U.S. Catholic bishops take steps to respond to sexual abuse crisis
Lawyers and advocates for survivors of clergy sexual abuse are assailing as inadequate steps announced by U.S. Catholic bishops to curtail the abuse scandals that have deeply shaken the church this year.
The U.S. Conference of Catholic Bishops administrative committee took several “actions within its authority” at a meeting in mid-September, including developing a code of conduct for bishops regarding sexual abuse and harassment and establishing a confidential hotline—to be run by a third party—to receive complaints of sexual misconduct by bishops and relay such complaints to appropriate church and civil authorities.
Critics called on the bishops to go further by allowing outside investigators full access to church sexual abuse records and by supporting changes to statutes of limitations so that more cases could be addressed in court.
“Until they allow professional investigators inside the secret archives, there will be no real transparency,” said Jeff Anderson, a Minnesota lawyer who has handled many sexual abuse lawsuits. “They are incapable of handling this internally.”
Marci Hamilton, a University of Pennsylvania professor who has studied sexual abuse statutes of limitations, depicted the bishops’ statement as “little more than words . . . while they lobby against justice for the victims.”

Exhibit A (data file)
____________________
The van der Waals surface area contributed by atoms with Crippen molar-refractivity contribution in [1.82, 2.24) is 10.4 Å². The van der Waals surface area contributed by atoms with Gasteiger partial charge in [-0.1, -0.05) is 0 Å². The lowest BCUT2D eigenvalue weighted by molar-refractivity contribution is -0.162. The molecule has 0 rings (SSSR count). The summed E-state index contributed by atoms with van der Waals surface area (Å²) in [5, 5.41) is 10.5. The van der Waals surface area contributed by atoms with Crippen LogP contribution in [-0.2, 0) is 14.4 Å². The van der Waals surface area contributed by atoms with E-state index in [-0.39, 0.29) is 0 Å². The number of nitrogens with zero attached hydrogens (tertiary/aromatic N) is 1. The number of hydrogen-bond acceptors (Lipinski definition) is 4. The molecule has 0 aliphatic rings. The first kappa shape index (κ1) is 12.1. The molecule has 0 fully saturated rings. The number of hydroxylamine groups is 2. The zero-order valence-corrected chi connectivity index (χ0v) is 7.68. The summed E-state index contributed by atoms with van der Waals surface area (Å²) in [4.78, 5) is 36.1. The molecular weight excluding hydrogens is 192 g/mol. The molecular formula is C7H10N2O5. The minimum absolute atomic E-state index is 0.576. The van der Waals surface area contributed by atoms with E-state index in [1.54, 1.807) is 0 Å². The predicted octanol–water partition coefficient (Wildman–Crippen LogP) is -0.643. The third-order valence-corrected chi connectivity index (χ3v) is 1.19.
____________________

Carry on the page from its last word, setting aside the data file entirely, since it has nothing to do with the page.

Until the bishops support major statute of limitations reforms, she said, “they are enemies of the victims and the public seeking to know the actual risk posed by their policies.”
In the wake of the grand jury report in Pennsylvania detailing decades of abuse and cover-up in six dioceses, law enforcement officials in New York, New Jersey, Nebraska, New Mexico, Florida, Missouri, and Illinois took steps toward investigating Catholic leaders’ handling of accounts of sexual abuse.
Pennsylvania attorney general Josh Shapiro expressed regret that the bishops did not endorse the grand jury’s recommendations for reform, including eliminating the statute of limitations for child sexual abuse.
“That is the true test to determine whether the church has changed, and thus far, no bishop has answered the call,” Shapiro said. “The time for words has passed.”
The bishops endorsed a full investigation into the Theodore McCarrick case, including the church’s response to accounts of abuse by him. In July, Pope Francis removed McCarrick as a cardinal after church investigators said an allegation that he groped a teenage altar boy in the 1970s was credible. Subsequently, several former seminarians and priests reported that they too had been abused or harassed by McCarrick as adults.
“Such an investigation should rely upon lay experts in relevant fields, such as law enforcement and social services,” said the bishops’ administrative committee statement. It made no mention of the bishops’ earlier request for a Vatican role in investigating McCarrick, 88, who now lives at a Capuchin friary in Victoria, Kansas.
The bishops asked forgiveness for harm some bishops have caused and described their steps as “only a beginning.”
“Consultation with a broad range of concerned parents, experts, and other laity along with clergy and religious will yield additional, specific measures to be taken to repair the scandal and restore justice,” they said.